The New Jersey Business & Industry Association opposes A-4870/S-3226, the legislation that would increase the minimum wage to $17.98 per hour for contracted workers at Newark Airport, Hoboken Terminal and Penn Station Newark.
The bill also mandates several expensive fringe benefits including health insurance, paid vacation and paid sick leave. This would, in effect, set the new minimum wage at $22.25 an hour.
“This bill would substantially increase the costs for business, which will then be passed along to consumers,” said Michele Siekerka, President and CEO of NJBIA.
“The bill also circumvents the collective bargaining process by imposing wage and benefit mandates that are typically awarded through the contract negotiation process.
“Proponents of the bill cannot have it both ways. They cannot be strong supporters of collective bargaining, which carries the force of law, and then go to the Assembly and Senate for a legislative remedy when the collective bargaining process fails to attain their desired outcome.”
The legislation creates a two-tiered compensation system for businesses located in those transportation centers and those who are not. Businesses at Newark Airport, Hoboken Terminal and Newark Penn Station will effectively pay $22.25 an hour while those located outside those centers will pay a minimum wage of $8.44.
This is particularly unfair for businesses located in the transportation centers that are trying to compete with those that may be located down the street. For example, a Dunkin Donuts or a Starbucks competing with a similar business in a nearby neighborhood will have to pay higher wages and thereby will charge higher prices making them less competitive.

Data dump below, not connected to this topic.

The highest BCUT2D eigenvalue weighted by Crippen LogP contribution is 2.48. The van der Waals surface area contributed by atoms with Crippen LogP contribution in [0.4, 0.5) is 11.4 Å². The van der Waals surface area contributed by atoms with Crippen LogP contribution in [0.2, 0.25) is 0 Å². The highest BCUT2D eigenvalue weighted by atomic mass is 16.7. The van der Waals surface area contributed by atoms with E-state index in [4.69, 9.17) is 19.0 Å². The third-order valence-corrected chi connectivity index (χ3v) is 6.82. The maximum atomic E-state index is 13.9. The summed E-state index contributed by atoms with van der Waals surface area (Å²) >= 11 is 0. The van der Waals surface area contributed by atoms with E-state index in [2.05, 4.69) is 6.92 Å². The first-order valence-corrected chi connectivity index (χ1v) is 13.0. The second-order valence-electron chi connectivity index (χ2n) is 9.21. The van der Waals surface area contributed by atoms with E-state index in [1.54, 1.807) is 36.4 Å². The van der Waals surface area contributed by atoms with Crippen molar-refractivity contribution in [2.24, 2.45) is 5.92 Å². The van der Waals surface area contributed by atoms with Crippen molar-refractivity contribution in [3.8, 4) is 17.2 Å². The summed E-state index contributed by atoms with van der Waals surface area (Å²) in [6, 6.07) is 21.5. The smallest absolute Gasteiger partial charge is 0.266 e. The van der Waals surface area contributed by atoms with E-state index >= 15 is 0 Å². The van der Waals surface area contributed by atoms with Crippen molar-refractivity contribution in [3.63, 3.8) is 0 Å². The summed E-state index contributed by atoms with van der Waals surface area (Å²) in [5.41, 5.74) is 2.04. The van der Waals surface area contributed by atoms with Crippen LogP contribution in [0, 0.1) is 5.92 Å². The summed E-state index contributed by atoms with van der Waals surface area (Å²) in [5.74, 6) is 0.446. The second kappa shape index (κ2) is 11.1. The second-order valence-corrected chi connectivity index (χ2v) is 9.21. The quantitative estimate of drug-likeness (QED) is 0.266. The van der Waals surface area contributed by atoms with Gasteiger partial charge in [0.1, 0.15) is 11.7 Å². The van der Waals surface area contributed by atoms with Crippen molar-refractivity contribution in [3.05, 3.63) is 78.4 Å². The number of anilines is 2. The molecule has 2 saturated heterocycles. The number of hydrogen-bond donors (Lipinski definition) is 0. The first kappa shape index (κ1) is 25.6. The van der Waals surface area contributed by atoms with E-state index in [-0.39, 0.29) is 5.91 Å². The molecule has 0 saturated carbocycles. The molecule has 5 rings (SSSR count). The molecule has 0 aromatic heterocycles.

The bill also artificially assigns high wages to unskilled workers who hold entry-level positions rather than simply increasing education and training for unskilled workers so they can qualify for higher paying positions.
“We anticipate seeing more legislation like this as we move forward that will increase costs on business and make New Jersey less competitive with its neighboring states and less affordable,” said Siekerka. “As the Legislature considers these policy proposals it is important not to consider each in a vacuum, but to assess their cumulative impact.
“Businesses, no matter how large, cannot withstand a more than 100 percent increase in the minimum wage. “This sets a bad precedent, damages the state’s economic climate and makes us less competitive with our neighboring states of Pennsylvania and New York, which are our No. 1 and No. 2 outmigration states.”
To read the testimony given today by Mike Wallace, NJBIA director of Employment, Labor Policy and Federal Affairs, before the Senate Labor Committee hearing, click here.